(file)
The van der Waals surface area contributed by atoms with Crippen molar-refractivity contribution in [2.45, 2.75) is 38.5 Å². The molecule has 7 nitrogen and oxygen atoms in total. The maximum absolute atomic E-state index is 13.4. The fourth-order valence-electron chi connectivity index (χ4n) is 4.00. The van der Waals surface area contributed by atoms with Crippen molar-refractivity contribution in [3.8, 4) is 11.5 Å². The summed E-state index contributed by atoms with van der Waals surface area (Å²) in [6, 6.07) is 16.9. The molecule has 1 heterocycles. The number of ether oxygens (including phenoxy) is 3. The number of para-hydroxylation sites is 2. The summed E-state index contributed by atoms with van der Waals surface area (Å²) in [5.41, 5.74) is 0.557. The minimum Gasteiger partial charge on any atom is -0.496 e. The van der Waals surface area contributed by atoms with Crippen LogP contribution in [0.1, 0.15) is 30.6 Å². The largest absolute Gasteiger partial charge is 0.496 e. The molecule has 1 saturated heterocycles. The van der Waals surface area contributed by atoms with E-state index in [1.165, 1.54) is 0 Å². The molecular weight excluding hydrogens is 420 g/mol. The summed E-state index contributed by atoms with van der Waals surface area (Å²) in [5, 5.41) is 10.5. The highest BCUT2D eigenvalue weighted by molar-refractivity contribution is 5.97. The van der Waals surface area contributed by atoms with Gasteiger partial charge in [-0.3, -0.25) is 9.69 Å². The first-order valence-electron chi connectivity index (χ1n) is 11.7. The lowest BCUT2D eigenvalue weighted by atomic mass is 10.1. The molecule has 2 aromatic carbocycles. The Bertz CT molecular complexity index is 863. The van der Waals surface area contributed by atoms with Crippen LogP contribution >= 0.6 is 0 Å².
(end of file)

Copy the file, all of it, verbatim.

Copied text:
The van der Waals surface area contributed by atoms with Crippen molar-refractivity contribution in [2.45, 2.75) is 38.5 Å². The molecule has 7 nitrogen and oxygen atoms in total. The maximum absolute atomic E-state index is 13.4. The fourth-order valence-electron chi connectivity index (χ4n) is 4.00. The van der Waals surface area contributed by atoms with Crippen molar-refractivity contribution in [3.8, 4) is 11.5 Å². The summed E-state index contributed by atoms with van der Waals surface area (Å²) in [6, 6.07) is 16.9. The molecule has 1 heterocycles. The number of ether oxygens (including phenoxy) is 3. The number of para-hydroxylation sites is 2. The summed E-state index contributed by atoms with van der Waals surface area (Å²) in [5.41, 5.74) is 0.557. The minimum Gasteiger partial charge on any atom is -0.496 e. The van der Waals surface area contributed by atoms with Crippen LogP contribution in [0.1, 0.15) is 30.6 Å². The largest absolute Gasteiger partial charge is 0.496 e. The molecule has 1 saturated heterocycles. The van der Waals surface area contributed by atoms with E-state index in [1.165, 1.54) is 0 Å². The molecular weight excluding hydrogens is 420 g/mol. The summed E-state index contributed by atoms with van der Waals surface area (Å²) in [5, 5.41) is 10.5. The highest BCUT2D eigenvalue weighted by molar-refractivity contribution is 5.97. The van der Waals surface area contributed by atoms with Gasteiger partial charge in [-0.3, -0.25) is 9.69 Å². The first-order valence-electron chi connectivity index (χ1n) is 11.7. The lowest BCUT2D eigenvalue weighted by atomic mass is 10.1. The molecule has 2 aromatic carbocycles. The Bertz CT molecular complexity index is 863. The van der Waals surface area contributed by atoms with Crippen LogP contribution >= 0.6 is 0 Å².